- Takashi Ohura (Faculty of Agriculture, Meijo University / email@example.com)
- Keerthi S. Guruge (Pathology and Pathophysiology Research Division, National Institute of Animal Health, National Agriculture and Food Research Organization / firstname.lastname@example.org)
1) Faculty of Agriculture, University of Miyazaki , 2) Faculty of Agriculture, Meijo University , 3) Pathology and Pathophysiology Research Division, National Institute of Animal Health, National Agriculture and Food Research Organization , 4) Graduate School of Integrated Pharmaceutical and Nutritional Sciences, University of Shizuoka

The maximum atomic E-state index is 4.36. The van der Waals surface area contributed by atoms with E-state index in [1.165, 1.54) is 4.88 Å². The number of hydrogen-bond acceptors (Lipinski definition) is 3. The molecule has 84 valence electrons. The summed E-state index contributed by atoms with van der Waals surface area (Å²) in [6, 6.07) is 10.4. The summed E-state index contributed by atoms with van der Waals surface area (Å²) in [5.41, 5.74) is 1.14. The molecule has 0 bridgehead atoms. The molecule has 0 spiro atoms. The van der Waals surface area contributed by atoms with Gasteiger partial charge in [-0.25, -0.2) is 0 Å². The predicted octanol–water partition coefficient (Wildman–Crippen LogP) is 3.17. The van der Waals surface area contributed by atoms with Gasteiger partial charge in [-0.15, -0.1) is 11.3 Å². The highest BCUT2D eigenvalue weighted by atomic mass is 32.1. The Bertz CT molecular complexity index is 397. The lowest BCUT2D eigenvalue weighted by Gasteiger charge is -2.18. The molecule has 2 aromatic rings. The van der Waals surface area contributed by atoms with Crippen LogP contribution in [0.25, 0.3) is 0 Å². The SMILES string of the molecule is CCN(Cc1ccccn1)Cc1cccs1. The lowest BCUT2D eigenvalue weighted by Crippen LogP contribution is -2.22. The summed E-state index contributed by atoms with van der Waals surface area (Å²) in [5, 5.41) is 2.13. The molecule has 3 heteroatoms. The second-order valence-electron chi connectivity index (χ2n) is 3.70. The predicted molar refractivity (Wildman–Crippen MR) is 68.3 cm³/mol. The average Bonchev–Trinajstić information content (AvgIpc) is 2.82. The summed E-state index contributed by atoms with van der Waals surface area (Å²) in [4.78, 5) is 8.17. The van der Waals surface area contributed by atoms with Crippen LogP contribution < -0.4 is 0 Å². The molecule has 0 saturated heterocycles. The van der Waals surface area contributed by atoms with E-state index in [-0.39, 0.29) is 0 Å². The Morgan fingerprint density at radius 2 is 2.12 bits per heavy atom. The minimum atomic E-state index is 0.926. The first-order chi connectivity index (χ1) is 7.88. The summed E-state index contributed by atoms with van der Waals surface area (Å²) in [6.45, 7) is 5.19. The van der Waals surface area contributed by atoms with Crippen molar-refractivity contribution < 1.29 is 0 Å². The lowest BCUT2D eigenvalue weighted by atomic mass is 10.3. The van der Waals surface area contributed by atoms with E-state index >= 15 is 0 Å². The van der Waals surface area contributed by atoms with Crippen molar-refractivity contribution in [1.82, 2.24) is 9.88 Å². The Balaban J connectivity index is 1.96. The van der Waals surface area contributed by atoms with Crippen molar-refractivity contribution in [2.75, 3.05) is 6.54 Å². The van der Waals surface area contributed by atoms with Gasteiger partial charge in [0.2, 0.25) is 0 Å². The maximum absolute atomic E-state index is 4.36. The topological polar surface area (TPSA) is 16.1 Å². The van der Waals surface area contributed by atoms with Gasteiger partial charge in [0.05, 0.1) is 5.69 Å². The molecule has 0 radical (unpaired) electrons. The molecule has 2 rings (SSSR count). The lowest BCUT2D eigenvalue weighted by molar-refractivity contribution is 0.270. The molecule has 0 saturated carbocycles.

Chlorinated polycyclic aromatic hydrocarbons (Cl-PAHs) have recently been found in the environment at relatively high concentrations. However, their toxicological information has not been well documented. In this study, a 24 hr in vivo experiment was conducted to evaluate the sex-dependent difference of the acute toxicological effects of 7-chlorinated benz[a]anthracene (7-ClBaA) as a model Cl-PAH. 7-ClBaA or its parent chemical, BaA, was once orally administered to male or female ICR mice at concentrations of 1, 10, and 100 mg/kg body weight. The relative liver weights of the males were significantly increased at the highest dose of both chemicals compared to the vehicle controls, but the weights were comparable among all groups in the females. The plasma 7-ClBaA level was similar in both sexes, but significantly higher than that of BaA. 7-ClBaA dose-dependently induced expression of the genes Cyp1a1, 1a2, and 1b1 in the liver and lung, and these stimulations were significantly higher in both organs and genders at a dose of 100 mg/kg 7-ClBaA compared with an equivalent amount of BaA, except in the case of hepatic Cyp1a2 and 1b1 and pulmonary Cyp1a2 in the female mice. The results suggest that acute toxicity of 7-ClBaA is gender- and organ-specific, and female mice might be less sensitive to acute toxicity of both 7-ClBaA and BaA than the males.